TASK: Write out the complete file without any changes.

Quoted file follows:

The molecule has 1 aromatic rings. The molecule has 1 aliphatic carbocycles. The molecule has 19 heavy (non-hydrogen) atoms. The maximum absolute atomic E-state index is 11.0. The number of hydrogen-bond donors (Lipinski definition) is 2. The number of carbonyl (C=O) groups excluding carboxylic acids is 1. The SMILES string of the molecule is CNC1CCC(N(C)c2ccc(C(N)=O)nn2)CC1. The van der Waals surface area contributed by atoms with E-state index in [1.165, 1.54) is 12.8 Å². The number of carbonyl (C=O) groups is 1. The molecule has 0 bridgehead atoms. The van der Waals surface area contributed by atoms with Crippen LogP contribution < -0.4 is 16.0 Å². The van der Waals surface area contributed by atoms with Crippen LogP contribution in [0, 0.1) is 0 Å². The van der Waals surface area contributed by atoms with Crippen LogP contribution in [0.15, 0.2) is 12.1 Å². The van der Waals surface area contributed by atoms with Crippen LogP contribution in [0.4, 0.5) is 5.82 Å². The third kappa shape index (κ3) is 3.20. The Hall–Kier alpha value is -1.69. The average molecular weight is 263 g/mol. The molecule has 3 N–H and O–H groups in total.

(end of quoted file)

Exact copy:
The molecule has 1 aromatic rings. The molecule has 1 aliphatic carbocycles. The molecule has 19 heavy (non-hydrogen) atoms. The maximum absolute atomic E-state index is 11.0. The number of hydrogen-bond donors (Lipinski definition) is 2. The number of carbonyl (C=O) groups excluding carboxylic acids is 1. The SMILES string of the molecule is CNC1CCC(N(C)c2ccc(C(N)=O)nn2)CC1. The van der Waals surface area contributed by atoms with E-state index in [1.165, 1.54) is 12.8 Å². The number of carbonyl (C=O) groups is 1. The molecule has 0 bridgehead atoms. The van der Waals surface area contributed by atoms with Crippen LogP contribution < -0.4 is 16.0 Å². The van der Waals surface area contributed by atoms with Crippen LogP contribution in [0, 0.1) is 0 Å². The van der Waals surface area contributed by atoms with Crippen LogP contribution in [0.15, 0.2) is 12.1 Å². The van der Waals surface area contributed by atoms with Crippen LogP contribution in [0.4, 0.5) is 5.82 Å². The third kappa shape index (κ3) is 3.20. The Hall–Kier alpha value is -1.69. The average molecular weight is 263 g/mol. The molecule has 3 N–H and O–H groups in total.